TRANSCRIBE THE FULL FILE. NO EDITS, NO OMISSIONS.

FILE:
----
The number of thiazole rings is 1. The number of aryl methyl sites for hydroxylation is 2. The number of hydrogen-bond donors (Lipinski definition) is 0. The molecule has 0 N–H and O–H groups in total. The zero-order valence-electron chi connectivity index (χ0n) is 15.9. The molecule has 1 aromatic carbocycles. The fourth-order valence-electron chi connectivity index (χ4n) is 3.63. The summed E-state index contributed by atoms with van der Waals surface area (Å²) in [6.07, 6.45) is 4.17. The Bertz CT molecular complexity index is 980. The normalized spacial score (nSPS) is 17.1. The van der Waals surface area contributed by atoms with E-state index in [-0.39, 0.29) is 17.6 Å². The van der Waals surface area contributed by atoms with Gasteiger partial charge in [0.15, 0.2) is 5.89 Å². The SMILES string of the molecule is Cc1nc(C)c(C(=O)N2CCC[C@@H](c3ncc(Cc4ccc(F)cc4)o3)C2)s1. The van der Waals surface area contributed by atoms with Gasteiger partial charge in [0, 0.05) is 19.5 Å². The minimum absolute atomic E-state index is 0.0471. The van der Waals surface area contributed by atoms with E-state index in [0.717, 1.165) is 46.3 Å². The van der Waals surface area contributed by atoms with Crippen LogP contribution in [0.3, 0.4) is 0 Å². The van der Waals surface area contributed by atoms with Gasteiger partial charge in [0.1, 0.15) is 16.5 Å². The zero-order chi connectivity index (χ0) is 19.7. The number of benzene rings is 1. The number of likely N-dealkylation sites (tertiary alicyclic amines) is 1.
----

The number of thiazole rings is 1. The number of aryl methyl sites for hydroxylation is 2. The number of hydrogen-bond donors (Lipinski definition) is 0. The molecule has 0 N–H and O–H groups in total. The zero-order valence-electron chi connectivity index (χ0n) is 15.9. The molecule has 1 aromatic carbocycles. The fourth-order valence-electron chi connectivity index (χ4n) is 3.63. The summed E-state index contributed by atoms with van der Waals surface area (Å²) in [6.07, 6.45) is 4.17. The Bertz CT molecular complexity index is 980. The normalized spacial score (nSPS) is 17.1. The van der Waals surface area contributed by atoms with E-state index in [-0.39, 0.29) is 17.6 Å². The van der Waals surface area contributed by atoms with Gasteiger partial charge in [0.15, 0.2) is 5.89 Å². The SMILES string of the molecule is Cc1nc(C)c(C(=O)N2CCC[C@@H](c3ncc(Cc4ccc(F)cc4)o3)C2)s1. The van der Waals surface area contributed by atoms with Gasteiger partial charge in [0, 0.05) is 19.5 Å². The minimum absolute atomic E-state index is 0.0471. The van der Waals surface area contributed by atoms with E-state index in [0.717, 1.165) is 46.3 Å². The van der Waals surface area contributed by atoms with Crippen LogP contribution in [0.3, 0.4) is 0 Å². The van der Waals surface area contributed by atoms with Gasteiger partial charge in [0.1, 0.15) is 16.5 Å². The zero-order chi connectivity index (χ0) is 19.7. The number of benzene rings is 1. The number of likely N-dealkylation sites (tertiary alicyclic amines) is 1.